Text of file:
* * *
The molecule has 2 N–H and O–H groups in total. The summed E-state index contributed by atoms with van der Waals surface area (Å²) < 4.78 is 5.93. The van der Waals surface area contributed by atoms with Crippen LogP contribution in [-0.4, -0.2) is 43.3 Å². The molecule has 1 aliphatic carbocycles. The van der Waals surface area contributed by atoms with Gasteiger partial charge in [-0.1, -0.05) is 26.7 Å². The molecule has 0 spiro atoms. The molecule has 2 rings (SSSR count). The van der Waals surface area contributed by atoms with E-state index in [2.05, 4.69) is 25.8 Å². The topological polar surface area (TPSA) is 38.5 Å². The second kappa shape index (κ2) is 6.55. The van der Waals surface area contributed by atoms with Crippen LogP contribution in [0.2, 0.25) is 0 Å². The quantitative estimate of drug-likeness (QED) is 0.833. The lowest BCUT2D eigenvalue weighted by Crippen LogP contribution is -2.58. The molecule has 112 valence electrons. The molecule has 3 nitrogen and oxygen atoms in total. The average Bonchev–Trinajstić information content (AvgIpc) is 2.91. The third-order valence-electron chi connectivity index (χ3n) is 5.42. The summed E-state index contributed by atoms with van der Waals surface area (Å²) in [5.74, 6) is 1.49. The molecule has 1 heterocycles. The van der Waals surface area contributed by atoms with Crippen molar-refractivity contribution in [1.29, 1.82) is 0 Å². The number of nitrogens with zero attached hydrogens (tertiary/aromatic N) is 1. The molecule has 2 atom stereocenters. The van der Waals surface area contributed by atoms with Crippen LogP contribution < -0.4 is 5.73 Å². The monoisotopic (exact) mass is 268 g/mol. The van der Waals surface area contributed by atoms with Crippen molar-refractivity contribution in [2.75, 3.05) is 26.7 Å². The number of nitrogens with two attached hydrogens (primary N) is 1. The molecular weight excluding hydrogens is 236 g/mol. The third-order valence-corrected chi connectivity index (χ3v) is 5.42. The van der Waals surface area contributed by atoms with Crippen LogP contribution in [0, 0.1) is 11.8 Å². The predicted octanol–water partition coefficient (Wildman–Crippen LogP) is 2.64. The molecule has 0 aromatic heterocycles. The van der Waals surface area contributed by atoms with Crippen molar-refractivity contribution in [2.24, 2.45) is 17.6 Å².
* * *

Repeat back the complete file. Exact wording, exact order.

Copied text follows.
The molecule has 2 N–H and O–H groups in total. The summed E-state index contributed by atoms with van der Waals surface area (Å²) < 4.78 is 5.93. The van der Waals surface area contributed by atoms with Crippen LogP contribution in [-0.4, -0.2) is 43.3 Å². The molecule has 1 aliphatic carbocycles. The van der Waals surface area contributed by atoms with Gasteiger partial charge in [-0.1, -0.05) is 26.7 Å². The molecule has 0 spiro atoms. The molecule has 2 rings (SSSR count). The van der Waals surface area contributed by atoms with E-state index in [2.05, 4.69) is 25.8 Å². The topological polar surface area (TPSA) is 38.5 Å². The second kappa shape index (κ2) is 6.55. The van der Waals surface area contributed by atoms with Crippen LogP contribution in [0.2, 0.25) is 0 Å². The quantitative estimate of drug-likeness (QED) is 0.833. The lowest BCUT2D eigenvalue weighted by Crippen LogP contribution is -2.58. The molecule has 112 valence electrons. The molecule has 3 nitrogen and oxygen atoms in total. The average Bonchev–Trinajstić information content (AvgIpc) is 2.91. The third-order valence-electron chi connectivity index (χ3n) is 5.42. The summed E-state index contributed by atoms with van der Waals surface area (Å²) in [5.74, 6) is 1.49. The molecule has 1 heterocycles. The van der Waals surface area contributed by atoms with Crippen molar-refractivity contribution in [1.29, 1.82) is 0 Å². The number of nitrogens with zero attached hydrogens (tertiary/aromatic N) is 1. The molecule has 2 atom stereocenters. The van der Waals surface area contributed by atoms with Crippen LogP contribution < -0.4 is 5.73 Å². The monoisotopic (exact) mass is 268 g/mol. The van der Waals surface area contributed by atoms with Crippen molar-refractivity contribution in [2.75, 3.05) is 26.7 Å². The number of nitrogens with two attached hydrogens (primary N) is 1. The molecular weight excluding hydrogens is 236 g/mol. The third-order valence-corrected chi connectivity index (χ3v) is 5.42. The van der Waals surface area contributed by atoms with Crippen LogP contribution in [0, 0.1) is 11.8 Å². The predicted octanol–water partition coefficient (Wildman–Crippen LogP) is 2.64. The molecule has 0 aromatic heterocycles. The van der Waals surface area contributed by atoms with Crippen molar-refractivity contribution in [2.24, 2.45) is 17.6 Å².